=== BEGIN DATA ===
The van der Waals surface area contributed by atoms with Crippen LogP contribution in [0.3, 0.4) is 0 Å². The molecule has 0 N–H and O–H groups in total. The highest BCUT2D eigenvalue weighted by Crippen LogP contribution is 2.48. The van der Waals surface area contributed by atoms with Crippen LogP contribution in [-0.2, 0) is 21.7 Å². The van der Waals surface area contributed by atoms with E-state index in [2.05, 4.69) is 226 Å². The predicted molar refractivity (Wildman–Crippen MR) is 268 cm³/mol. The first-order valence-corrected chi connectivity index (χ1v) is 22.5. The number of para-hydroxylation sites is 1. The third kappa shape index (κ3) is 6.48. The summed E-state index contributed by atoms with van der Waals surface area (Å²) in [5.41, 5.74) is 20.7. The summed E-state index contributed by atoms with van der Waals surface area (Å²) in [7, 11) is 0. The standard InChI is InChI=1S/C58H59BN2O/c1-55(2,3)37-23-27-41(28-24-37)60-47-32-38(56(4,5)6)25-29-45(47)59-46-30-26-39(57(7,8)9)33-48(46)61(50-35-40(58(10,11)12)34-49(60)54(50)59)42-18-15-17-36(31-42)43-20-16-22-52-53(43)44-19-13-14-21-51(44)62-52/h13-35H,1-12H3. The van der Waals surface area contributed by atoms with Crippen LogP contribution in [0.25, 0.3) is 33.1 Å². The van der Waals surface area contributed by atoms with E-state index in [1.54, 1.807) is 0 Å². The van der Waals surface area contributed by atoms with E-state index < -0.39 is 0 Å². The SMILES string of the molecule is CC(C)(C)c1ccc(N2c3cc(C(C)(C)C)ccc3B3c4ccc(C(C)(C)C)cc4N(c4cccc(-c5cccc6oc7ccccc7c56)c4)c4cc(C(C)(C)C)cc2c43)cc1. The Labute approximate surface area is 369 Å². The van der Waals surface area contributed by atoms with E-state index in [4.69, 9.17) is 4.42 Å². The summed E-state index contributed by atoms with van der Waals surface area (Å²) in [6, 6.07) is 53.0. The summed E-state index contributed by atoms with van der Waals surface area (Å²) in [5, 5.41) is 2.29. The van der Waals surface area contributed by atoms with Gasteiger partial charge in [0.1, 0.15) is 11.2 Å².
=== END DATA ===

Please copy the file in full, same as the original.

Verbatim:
The van der Waals surface area contributed by atoms with Crippen LogP contribution in [0.3, 0.4) is 0 Å². The molecule has 0 N–H and O–H groups in total. The highest BCUT2D eigenvalue weighted by Crippen LogP contribution is 2.48. The van der Waals surface area contributed by atoms with Crippen LogP contribution in [-0.2, 0) is 21.7 Å². The van der Waals surface area contributed by atoms with E-state index in [2.05, 4.69) is 226 Å². The predicted molar refractivity (Wildman–Crippen MR) is 268 cm³/mol. The first-order valence-corrected chi connectivity index (χ1v) is 22.5. The number of para-hydroxylation sites is 1. The third kappa shape index (κ3) is 6.48. The summed E-state index contributed by atoms with van der Waals surface area (Å²) in [5.41, 5.74) is 20.7. The summed E-state index contributed by atoms with van der Waals surface area (Å²) in [7, 11) is 0. The standard InChI is InChI=1S/C58H59BN2O/c1-55(2,3)37-23-27-41(28-24-37)60-47-32-38(56(4,5)6)25-29-45(47)59-46-30-26-39(57(7,8)9)33-48(46)61(50-35-40(58(10,11)12)34-49(60)54(50)59)42-18-15-17-36(31-42)43-20-16-22-52-53(43)44-19-13-14-21-51(44)62-52/h13-35H,1-12H3. The van der Waals surface area contributed by atoms with Crippen LogP contribution in [0.25, 0.3) is 33.1 Å². The van der Waals surface area contributed by atoms with E-state index in [1.54, 1.807) is 0 Å². The van der Waals surface area contributed by atoms with E-state index < -0.39 is 0 Å². The SMILES string of the molecule is CC(C)(C)c1ccc(N2c3cc(C(C)(C)C)ccc3B3c4ccc(C(C)(C)C)cc4N(c4cccc(-c5cccc6oc7ccccc7c56)c4)c4cc(C(C)(C)C)cc2c43)cc1. The Labute approximate surface area is 369 Å². The van der Waals surface area contributed by atoms with E-state index in [4.69, 9.17) is 4.42 Å². The summed E-state index contributed by atoms with van der Waals surface area (Å²) in [6, 6.07) is 53.0. The summed E-state index contributed by atoms with van der Waals surface area (Å²) in [5, 5.41) is 2.29. The van der Waals surface area contributed by atoms with Gasteiger partial charge in [0.1, 0.15) is 11.2 Å².